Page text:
Question 7:
Which one of the following countries is not currently served by Peace Corps members?

Armenia Burkina Faso Chile Ethiopia
Haiti Indonesia Lithuania Panama

The Web site:

To find the answer to that question, go to the Peace Corps Kids World Web page.


The first championship game between the American Football League and the National Football League was held January 15, 1967. The game, which was later dubbed Super Bowl I, saw the NFL's Green Bay Packers beat the Kansas City Chiefs.

Question 8:
What was the final score of Super Bowl I?

The Web site:
To find the answer to that question, go to the Super Bowl History Web page.


The Beatles debuted on television in the United States on February 9, 1964. Charming and exuberant, the band's members captivated the nation. Their creativity helped revolutionize rock 'n' roll, moving it to a more artistically ambitious musical form.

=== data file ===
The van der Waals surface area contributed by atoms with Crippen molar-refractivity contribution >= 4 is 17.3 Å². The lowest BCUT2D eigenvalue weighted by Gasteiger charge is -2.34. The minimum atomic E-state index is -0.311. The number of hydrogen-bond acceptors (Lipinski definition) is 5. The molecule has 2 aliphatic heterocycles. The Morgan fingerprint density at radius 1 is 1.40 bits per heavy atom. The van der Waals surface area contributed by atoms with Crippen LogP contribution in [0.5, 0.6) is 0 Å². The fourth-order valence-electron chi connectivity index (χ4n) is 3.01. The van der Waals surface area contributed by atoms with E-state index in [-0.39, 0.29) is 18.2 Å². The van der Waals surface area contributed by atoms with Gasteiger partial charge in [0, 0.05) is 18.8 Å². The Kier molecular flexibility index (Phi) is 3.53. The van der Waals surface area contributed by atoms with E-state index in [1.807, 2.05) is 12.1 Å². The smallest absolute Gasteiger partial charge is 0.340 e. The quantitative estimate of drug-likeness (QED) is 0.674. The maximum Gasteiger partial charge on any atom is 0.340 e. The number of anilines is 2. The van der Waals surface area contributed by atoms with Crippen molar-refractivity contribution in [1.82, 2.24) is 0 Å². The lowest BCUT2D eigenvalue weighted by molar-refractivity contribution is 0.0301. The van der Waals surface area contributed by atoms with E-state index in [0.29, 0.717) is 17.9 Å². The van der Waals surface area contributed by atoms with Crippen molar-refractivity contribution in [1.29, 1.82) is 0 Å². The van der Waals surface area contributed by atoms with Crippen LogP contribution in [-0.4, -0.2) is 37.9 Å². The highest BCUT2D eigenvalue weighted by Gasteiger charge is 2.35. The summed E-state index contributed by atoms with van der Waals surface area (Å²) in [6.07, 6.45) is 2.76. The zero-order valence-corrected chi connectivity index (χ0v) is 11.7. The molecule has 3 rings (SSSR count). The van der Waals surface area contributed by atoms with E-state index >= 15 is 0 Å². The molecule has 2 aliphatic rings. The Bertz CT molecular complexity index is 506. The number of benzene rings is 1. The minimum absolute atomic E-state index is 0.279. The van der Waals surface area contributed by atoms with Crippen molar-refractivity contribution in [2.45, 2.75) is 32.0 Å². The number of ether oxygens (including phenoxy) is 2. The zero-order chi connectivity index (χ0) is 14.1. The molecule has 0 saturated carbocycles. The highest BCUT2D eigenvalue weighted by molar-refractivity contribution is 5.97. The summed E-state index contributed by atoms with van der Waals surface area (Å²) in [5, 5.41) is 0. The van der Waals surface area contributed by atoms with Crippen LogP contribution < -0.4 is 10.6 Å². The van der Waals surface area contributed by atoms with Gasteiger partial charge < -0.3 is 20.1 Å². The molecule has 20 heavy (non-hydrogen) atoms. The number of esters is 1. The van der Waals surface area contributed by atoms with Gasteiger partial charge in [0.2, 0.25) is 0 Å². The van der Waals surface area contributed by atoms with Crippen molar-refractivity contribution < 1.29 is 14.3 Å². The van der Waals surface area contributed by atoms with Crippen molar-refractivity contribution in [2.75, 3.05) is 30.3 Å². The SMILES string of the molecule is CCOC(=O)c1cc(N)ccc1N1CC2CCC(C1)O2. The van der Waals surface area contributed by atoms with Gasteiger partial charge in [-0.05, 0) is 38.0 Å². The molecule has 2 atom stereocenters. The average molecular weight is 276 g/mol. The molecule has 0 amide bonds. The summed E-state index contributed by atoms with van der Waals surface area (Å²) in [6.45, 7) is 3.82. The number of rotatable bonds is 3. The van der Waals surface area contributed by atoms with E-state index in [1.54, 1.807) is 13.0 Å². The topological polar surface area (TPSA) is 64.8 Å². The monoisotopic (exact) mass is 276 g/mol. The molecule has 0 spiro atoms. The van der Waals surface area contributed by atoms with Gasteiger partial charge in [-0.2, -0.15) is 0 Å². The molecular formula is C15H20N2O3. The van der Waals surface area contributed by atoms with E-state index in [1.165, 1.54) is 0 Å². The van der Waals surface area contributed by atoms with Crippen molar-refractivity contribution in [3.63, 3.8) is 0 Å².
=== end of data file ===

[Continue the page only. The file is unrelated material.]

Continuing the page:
Question 9:
Members of the Beatles have appeared numerous times on the cover of Life magazine. How many Life covers in all have featured members of the Beatles?

The Web site:

To find the answer to that question, go to the Life Magazine Special Edition: The Beatles Web page and click on Beatle Covers.

ROGER MARIS: 61 in '61

In 1961, Roger Maris of the New York Yankees hit 61 home runs, setting a new Major League Baseball record, breaking the previous mark of 60 set in 1927.

Question 10:
Many people -- including many sportswriters in New York -- didn't want Roger Maris to break the home run record. Whose record did those people not want to see broken?

The Web site:
To find the answer to that question, go to The Official Roger Maris Web Site and click on Biography.

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Article by Gary Hopkins
Education World® Editor-in-Chief
Copyright © 2003 Education World

Originally published 02/28/2000
Links updated 03/14/2003